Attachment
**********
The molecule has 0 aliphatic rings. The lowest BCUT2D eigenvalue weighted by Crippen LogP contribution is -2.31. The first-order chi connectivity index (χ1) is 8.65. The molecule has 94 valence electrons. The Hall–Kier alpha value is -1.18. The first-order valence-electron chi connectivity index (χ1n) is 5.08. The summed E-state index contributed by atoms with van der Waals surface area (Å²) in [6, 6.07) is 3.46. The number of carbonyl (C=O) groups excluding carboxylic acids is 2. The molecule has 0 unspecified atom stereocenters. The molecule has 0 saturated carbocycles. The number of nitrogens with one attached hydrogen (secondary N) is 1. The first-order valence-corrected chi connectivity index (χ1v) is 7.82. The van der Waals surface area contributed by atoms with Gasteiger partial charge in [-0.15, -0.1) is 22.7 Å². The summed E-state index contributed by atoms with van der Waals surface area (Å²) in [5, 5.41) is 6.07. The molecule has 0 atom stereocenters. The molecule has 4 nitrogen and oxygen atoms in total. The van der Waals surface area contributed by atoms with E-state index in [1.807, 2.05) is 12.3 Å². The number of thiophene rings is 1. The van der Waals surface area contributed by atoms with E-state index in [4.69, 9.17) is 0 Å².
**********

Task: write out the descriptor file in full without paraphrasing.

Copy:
The molecule has 0 aliphatic rings. The lowest BCUT2D eigenvalue weighted by Crippen LogP contribution is -2.31. The first-order chi connectivity index (χ1) is 8.65. The molecule has 94 valence electrons. The Hall–Kier alpha value is -1.18. The first-order valence-electron chi connectivity index (χ1n) is 5.08. The summed E-state index contributed by atoms with van der Waals surface area (Å²) in [6, 6.07) is 3.46. The number of carbonyl (C=O) groups excluding carboxylic acids is 2. The molecule has 0 unspecified atom stereocenters. The molecule has 0 saturated carbocycles. The number of nitrogens with one attached hydrogen (secondary N) is 1. The first-order valence-corrected chi connectivity index (χ1v) is 7.82. The van der Waals surface area contributed by atoms with Gasteiger partial charge in [-0.15, -0.1) is 22.7 Å². The summed E-state index contributed by atoms with van der Waals surface area (Å²) in [5, 5.41) is 6.07. The molecule has 0 atom stereocenters. The molecule has 4 nitrogen and oxygen atoms in total. The van der Waals surface area contributed by atoms with E-state index in [1.807, 2.05) is 12.3 Å². The number of thiophene rings is 1. The van der Waals surface area contributed by atoms with E-state index in [4.69, 9.17) is 0 Å².